PLAYAS DE ROSARITO, Mexico — PLAYAS DE ROSARITO, Mexico -- The ripples of the U.S. real estate boom began washing up on the shores of this beach town a few years ago. Californians, feeling flush from the steep run-up in housing values stateside, pulled equity from their primary homes and snapped up vacation properties in northern Baja California as if they were buying $10 lobster dinners.
Ground zero was this mid-size community about 20 miles south of Tijuana, where developers sold hundreds of condominiums on spec. Most jacked up their prices as their projects filled, fueling a sense of urgency among U.S. buyers to get in while the getting was good.
"We nearly had ... fistfights" over choice units, said Michael Coskey, sales director of the Residences at Playa Blanca, a 274-unit development under construction north of Rosarito whose average condo is priced at $500,000. "We were all appealing to people's greed."
Greed has turned to regret for some investors who now can't sell their Mexican properties.
Upward of 40 percent of the condos in some northern Baja projects were purchased by flippers who intended to resell before construction was finished. Their aim was to pocket a fast profit in an area where prices had been appreciating 20 percent to 30 percent annually.
But with contagion from the U.S. subprime mortgage debacle spooking many would-be purchasers and credit drying up, the Baja real estate market is flagging. Speculators are starting to sweat.
Californian Chris Romero's biggest worry two years ago was missing out on the action. He had his eye on a $200,000, two-bedroom condo in a project called La Jolla Real in Rosarito.
But by the time the then-Diamond Bar, Calif., resident was ready to commit, the developer had raised the pre-construction price to $250,000.
Instead of folding, Romero doubled down, handing over a $120,000 down payment to lock up two units - one for $238,000, the other for $270,000 - before prices increased again. The retiree and his wife reckoned they would sell the less expensive one just before closing and use the profit to help finance the other.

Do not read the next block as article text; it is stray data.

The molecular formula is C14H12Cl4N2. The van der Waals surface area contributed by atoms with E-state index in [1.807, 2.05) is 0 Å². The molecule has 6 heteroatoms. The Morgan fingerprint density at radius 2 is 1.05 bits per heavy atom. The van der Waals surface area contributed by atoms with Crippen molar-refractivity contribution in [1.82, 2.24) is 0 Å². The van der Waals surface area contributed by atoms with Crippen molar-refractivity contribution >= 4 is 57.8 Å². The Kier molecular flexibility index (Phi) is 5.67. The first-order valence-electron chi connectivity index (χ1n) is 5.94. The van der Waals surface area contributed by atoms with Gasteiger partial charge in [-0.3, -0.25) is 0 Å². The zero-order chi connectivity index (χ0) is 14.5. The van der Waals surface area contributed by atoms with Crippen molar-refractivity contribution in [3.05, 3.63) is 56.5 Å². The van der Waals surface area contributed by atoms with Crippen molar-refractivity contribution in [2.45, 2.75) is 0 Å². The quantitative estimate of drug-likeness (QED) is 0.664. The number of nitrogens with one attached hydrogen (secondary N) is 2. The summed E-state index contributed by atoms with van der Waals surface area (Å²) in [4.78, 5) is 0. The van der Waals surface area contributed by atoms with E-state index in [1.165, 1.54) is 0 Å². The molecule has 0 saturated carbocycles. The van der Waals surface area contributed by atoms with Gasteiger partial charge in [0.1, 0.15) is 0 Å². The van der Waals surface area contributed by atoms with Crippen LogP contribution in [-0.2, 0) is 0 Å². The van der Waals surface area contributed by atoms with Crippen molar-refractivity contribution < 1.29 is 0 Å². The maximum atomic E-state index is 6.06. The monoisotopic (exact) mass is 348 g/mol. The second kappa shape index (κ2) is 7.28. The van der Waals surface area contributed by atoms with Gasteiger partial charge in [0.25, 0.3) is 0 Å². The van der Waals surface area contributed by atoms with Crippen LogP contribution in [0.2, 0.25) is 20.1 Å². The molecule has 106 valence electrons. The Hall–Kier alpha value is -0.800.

"The market was booming," said Romero, 60.
No more. With the development nearing completion, he's finding buyers scarce and competition fierce. Romero is offering a $5,000 bonus to anyone who can bring him a buyer. His $290,000 asking price is "negotiable." And he's willing to provide financing.
More inventory is on the way. About 7,000 condominiums are in the pipeline from Tijuana to Ensenada, with another 5,600 in the planning stages, according to the Association of Resort Developers of Baja California. The average price is about $300,000, but some units run into the millions.
Developers say that's still a bargain compared with oceanfront property in the United States. Still, some people say prices soared more quickly than was rational in an area known for budget motels and cut-rate seafood.
"Everybody was going for the $500,000 condo, the Bellagio," developer Ramon Toledo Arnaiz said. "The fuel was from speculators."
Flippers who can't find buyers will have to come up with the cash to honor their contracts or secure Mexican mortgage financing at rates as high as 12 percent. Those who can't close the deals risk forfeiting their down payment, often 30 percent of the purchase price.
Speculators likewise are smarting in Puerto Penasco, also known as Rocky Point, a beach resort in Sonora state 60 miles south of the Arizona border on the Sea of Cortez, also called the Gulf of California.
Egged on by soaring real estate prices at home, Arizonans snatched up Puerto Penasco condos at "crazy" prices that topped $1 million for some penthouses, according to Dee Brooks, owner of Twin Dolphins Real Estate in Rocky Point.
She said many flippers haven't been able to sell their units. Meanwhile, the rental market is so saturated that most can't cover their costs by leasing their properties.
Brooks said she had dozens of listings from "desperate" sellers, some of whom might have to walk away from their properties if they can't find buyers.
It's not just buyers who got caught up in the frenzy. Some northern Baja developers paid top dollar for oceanfront lots where they built luxury homes with million-dollar-plus prices. Some of those houses are languishing unsold, according to real estate agent Kerry Kay Sims, president of Baja Relocation.
"The thinking was that somebody will pay no matter how high the price is," Sims said. "Conditions have changed."
Indeed, concern is rising among some Baja real estate veterans that some undercapitalized projects might fold - taking purchasers' deposit money with them and scaring off future investors.
Independent agent Brian Flock said several condo developments are behind schedule, owners at others were having trouble getting their titles, and buyers in some developments were being hit with unexpected charges.
"It's just obvious that some [developers] are desperate for cash," Flock said. "My biggest concern is that the unsound developments will damage the whole market."
Marla Dickerson writes for the Los Angeles Times.